[lcdproc] TCP or .so
William W. Ferrell
Fri, 23 Mar 2001 13:43:04 -0700
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> I've changed the subject line.
Hehehe probably a good idea.
> > Windows can do either dynamic loaded modules or network connections,
> > correct? Neither of those ideas were dissed, so let's build around using
> > either/both of those for the Unix versions too. That way we don't have
> > to have millions of #ifdef's everywhere, swapping whole chunks of code
> > in and out, just smaller bits where the functions or prototypes are
> > different between OSes.
> Both will not go I'm affraid. we will need to choose here, because TCP=20
> connections require separated processes, and that changes the=20
> 'independance' of the drivers a lot. For example, when using .so, the=20
> driver will be called 8x per second by the core of LCDd to update the=20
> LCD. When using separate processes, the driver-process needs to=20
> generate it's own 8Hz update. We cannot choose to do both I think. We=20
> could default to .so and use TCP as an alternative connection method.
I agree. A decision needs to be made for one or the other of our
options, then throw the other by the wayside until we finish getting the
first one right.
> > I still dynamic modules are the better way to go, far more tidy on the
> > system, and far less likely to be sabotaged in a security exploit. Look
> Using only one and the same small parser in LCDd and drivers should=20
> limit the posibility of exploits.
Very true. I fully expect drivers and clients to include bits of LCDd=20
(namely the parser and socket library). Except of course when they're
not written in C :)
> > other thing is maintaining synchronisation between LCDd and the drivers,
> When they should have lost connection, they can try to reconnect. If=20
> that succeeds, LCDd should send the contents again, so they get 'in-
> sync' again. LCDd knows how to 'place' the various displays (above,=20
> next etc), so when a 'lost' driver reconnects LCDd should recognize it,=
> and it will place it back where it belonged. Are there other problems ?
Have we even firmly decided yet whether we're going to send full
framebuffers every frame or just deltas?
Keep in mind that the screens (by default) are rotated every five
seconds; so even if we just sent deltas, a screen would only be ugly for
five seconds until a full screen redraw came down the pipe (I think for
each screen change, a full redraw should be sent).
> About security, I think we should not forget that we have an TCP-
> interface already, and using it for something extra will hardly=20
> increase vurnerability (at least if we use only one small parser).
Heh. Yeah, we've got enough exploits available as it is :)
> > Another point is memory space. I seem to remember a few people being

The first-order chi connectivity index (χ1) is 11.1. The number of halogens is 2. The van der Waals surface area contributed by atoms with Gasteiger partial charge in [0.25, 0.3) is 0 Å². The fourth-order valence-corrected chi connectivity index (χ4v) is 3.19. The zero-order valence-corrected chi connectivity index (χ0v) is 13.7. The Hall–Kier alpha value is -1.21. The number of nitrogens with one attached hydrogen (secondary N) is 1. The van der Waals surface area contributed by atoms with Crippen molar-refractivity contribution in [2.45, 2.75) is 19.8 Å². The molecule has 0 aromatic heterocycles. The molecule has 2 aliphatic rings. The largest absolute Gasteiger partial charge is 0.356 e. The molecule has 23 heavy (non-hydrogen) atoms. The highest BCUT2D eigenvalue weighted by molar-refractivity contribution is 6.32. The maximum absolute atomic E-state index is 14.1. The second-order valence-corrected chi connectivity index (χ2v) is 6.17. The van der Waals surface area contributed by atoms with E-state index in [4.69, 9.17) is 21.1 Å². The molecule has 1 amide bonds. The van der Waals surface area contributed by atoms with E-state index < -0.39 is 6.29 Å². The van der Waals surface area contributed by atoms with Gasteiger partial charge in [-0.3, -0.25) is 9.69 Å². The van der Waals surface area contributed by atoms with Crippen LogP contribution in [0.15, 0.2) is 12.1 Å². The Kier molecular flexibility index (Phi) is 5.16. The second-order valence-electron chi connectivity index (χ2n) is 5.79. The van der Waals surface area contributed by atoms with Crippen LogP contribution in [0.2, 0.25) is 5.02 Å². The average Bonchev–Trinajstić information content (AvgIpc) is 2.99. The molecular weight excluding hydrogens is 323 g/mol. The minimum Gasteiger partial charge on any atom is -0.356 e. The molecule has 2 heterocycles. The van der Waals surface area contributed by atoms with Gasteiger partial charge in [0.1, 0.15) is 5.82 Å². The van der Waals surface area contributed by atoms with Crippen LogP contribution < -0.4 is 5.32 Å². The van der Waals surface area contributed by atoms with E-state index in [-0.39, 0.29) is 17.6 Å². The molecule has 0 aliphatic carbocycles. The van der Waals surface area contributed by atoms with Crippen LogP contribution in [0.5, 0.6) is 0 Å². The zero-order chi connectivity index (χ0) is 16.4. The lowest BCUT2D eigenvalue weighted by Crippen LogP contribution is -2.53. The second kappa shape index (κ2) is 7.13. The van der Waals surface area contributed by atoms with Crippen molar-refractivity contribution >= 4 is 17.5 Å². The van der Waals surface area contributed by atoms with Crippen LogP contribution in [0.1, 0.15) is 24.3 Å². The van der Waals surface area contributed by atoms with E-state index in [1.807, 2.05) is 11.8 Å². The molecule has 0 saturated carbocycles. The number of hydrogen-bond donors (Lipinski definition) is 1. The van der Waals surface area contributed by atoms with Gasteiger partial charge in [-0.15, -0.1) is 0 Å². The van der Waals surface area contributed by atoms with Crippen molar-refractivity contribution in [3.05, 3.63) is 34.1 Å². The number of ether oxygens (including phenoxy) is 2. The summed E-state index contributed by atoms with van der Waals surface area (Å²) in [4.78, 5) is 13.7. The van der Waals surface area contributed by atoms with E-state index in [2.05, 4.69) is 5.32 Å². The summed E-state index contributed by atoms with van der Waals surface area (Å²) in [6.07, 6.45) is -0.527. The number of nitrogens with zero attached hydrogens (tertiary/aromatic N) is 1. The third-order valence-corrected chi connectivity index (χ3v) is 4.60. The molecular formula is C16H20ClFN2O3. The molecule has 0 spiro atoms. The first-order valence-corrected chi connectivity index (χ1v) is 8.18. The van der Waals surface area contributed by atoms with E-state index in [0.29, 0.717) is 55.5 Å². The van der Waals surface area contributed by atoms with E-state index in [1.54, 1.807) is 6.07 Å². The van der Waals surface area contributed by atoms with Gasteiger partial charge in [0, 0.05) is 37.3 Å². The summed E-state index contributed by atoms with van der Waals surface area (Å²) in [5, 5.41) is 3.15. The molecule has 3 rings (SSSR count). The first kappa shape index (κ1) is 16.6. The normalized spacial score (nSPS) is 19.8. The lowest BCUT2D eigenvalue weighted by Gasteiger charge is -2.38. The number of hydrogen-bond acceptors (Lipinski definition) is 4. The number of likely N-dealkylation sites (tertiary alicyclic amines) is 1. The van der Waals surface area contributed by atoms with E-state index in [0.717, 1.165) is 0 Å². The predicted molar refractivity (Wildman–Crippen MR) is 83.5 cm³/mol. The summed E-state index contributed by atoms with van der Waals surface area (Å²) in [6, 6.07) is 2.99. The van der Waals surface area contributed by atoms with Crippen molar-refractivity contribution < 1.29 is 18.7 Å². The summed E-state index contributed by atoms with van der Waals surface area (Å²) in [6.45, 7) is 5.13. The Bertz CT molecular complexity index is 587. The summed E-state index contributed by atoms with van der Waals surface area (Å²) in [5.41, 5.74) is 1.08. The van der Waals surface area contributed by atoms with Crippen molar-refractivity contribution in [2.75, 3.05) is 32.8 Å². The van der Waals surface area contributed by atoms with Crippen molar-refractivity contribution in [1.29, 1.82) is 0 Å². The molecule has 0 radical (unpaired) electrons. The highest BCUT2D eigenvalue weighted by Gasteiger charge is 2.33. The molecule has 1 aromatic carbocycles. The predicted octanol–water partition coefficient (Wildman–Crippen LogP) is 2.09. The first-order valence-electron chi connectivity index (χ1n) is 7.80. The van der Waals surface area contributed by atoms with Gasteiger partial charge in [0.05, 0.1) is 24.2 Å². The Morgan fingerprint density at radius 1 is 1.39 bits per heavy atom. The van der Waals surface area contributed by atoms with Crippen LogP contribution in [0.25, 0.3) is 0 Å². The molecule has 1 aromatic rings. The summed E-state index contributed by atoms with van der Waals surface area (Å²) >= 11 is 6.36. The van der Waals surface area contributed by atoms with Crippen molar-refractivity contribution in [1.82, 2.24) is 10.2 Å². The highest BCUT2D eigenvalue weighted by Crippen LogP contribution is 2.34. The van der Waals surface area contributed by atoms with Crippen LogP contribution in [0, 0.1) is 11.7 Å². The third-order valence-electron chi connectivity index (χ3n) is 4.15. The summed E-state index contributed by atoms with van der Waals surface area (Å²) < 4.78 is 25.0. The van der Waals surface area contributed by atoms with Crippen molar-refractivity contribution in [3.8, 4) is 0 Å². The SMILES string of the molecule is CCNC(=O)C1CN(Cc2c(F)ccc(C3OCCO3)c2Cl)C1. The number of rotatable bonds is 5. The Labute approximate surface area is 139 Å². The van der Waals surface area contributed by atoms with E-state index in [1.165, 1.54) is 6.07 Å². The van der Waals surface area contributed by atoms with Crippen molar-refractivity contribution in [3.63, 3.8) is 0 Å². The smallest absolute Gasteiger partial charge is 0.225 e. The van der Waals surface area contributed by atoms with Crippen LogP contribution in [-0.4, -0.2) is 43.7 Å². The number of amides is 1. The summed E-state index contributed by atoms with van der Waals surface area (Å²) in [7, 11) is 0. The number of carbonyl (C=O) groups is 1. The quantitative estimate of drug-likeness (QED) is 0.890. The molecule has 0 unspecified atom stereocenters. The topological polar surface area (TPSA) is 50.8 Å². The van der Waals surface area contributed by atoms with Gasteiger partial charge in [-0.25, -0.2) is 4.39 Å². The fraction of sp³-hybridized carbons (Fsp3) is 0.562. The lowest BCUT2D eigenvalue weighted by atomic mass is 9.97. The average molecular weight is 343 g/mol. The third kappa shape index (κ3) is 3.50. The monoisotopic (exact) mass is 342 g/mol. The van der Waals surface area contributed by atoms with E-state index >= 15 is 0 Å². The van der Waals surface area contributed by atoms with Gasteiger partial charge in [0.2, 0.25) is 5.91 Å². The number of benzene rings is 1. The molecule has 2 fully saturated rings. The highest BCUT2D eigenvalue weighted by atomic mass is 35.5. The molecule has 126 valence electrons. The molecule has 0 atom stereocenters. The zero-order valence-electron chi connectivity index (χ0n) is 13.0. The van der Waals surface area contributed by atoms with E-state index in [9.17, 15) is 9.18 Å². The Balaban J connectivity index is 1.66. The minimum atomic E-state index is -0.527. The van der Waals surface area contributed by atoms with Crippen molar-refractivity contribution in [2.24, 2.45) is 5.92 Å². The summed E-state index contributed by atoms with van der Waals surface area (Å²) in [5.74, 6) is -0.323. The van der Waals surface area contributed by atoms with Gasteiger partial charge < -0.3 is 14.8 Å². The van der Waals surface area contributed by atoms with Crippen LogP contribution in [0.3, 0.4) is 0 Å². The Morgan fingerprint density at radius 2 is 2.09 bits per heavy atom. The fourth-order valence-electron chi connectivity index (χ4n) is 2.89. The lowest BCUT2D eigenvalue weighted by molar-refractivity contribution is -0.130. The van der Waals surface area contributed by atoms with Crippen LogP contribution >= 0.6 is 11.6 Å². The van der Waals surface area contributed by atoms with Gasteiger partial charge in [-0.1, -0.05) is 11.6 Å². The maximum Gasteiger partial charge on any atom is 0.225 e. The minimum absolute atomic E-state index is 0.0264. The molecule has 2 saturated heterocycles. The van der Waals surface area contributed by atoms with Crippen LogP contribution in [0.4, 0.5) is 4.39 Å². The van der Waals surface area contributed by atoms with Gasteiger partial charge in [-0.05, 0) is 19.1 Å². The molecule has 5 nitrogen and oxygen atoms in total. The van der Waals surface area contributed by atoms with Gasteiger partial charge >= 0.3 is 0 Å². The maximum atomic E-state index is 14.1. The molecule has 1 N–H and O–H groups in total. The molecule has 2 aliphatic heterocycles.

> > pro-embedded here. Imagine an embedded system running LCDproc with four
> > displays connected. Using methods other than modules, you'll have 5
> > executables running on that system, with modules, you'll have one
> > executable and a bit of extra object code loaded once.
> And LCDproc clients, not to forget. That's the case already since v0.4.=
> But the clients need to be separate I guess. Good point nevertheless.
There was some discussion awhile ago about making an embedded-optimized
version of LCDd. One benefit of using TCP/IP to communicate between the
drivers and the server is that only the physical driver would have to
sit on the embedded device (assuming it had network connectivity).
> > I perhaps get the idea that some people are put off simply because they
> > don't know how to code this sort've thing. I have already started
> > knocking up the interface for this, and would be happy to maintain this
> > part for the 0.5 release. THerefore everyone doesn't need to know *how*
> > it works right away as long as they admit that it *does* work! Anyone
> I beleave you :)
Hehehe yup me too :)
> I like the 'spider in the web' idea of LCDd between the clients and the=
> drivers, mostly because its design looks so elegant I guess. Maybe that=
> should not be an argument. Of course you're right, modules have many=20
> advantages too, and the decision is getting more difficult by the=20
> minute, if you ask me. The arguments for both alternatives seem to be=20
> balanced. (if we go .so, TCP might stay available as an alternative=20
> connection methode)=20
> Should we vote or something ?
Nah, there haven't been any violent arguments yet to give us an excuse
to force an election :)
> In case we go TCP, I offer to write a small robust parser that takes=20
> care of the communications. If it were just to balance Matt's offer ;)
Coolness. We'll need that robust parser anyway for client<->server
communication anyway :)
William W. Ferrell, Senior System Administrator, Global Crossing Ltd.
950 17th St Ste 2200, Denver, CO 80202 1.303.223.0564
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